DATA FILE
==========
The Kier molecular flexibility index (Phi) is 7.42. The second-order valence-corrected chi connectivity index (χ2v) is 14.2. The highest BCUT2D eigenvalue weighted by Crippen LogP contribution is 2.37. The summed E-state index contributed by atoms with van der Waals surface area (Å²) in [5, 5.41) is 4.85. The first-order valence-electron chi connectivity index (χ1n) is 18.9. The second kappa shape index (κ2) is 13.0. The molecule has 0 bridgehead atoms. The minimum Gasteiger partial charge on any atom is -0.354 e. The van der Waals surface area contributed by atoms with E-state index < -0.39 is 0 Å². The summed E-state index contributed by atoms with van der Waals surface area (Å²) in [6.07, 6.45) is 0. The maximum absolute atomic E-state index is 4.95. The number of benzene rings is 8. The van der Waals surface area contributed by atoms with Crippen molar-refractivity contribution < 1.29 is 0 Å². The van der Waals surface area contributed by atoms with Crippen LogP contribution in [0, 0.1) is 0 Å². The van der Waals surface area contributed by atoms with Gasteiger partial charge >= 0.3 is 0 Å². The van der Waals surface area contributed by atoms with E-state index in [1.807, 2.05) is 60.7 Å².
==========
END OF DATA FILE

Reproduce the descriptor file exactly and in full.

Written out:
The Kier molecular flexibility index (Phi) is 7.42. The second-order valence-corrected chi connectivity index (χ2v) is 14.2. The highest BCUT2D eigenvalue weighted by Crippen LogP contribution is 2.37. The summed E-state index contributed by atoms with van der Waals surface area (Å²) in [5, 5.41) is 4.85. The first-order valence-electron chi connectivity index (χ1n) is 18.9. The second kappa shape index (κ2) is 13.0. The molecule has 0 bridgehead atoms. The minimum Gasteiger partial charge on any atom is -0.354 e. The van der Waals surface area contributed by atoms with E-state index < -0.39 is 0 Å². The summed E-state index contributed by atoms with van der Waals surface area (Å²) in [6.07, 6.45) is 0. The maximum absolute atomic E-state index is 4.95. The number of benzene rings is 8. The van der Waals surface area contributed by atoms with Crippen molar-refractivity contribution < 1.29 is 0 Å². The van der Waals surface area contributed by atoms with Crippen LogP contribution in [0, 0.1) is 0 Å². The van der Waals surface area contributed by atoms with Gasteiger partial charge >= 0.3 is 0 Å². The van der Waals surface area contributed by atoms with E-state index in [1.807, 2.05) is 60.7 Å².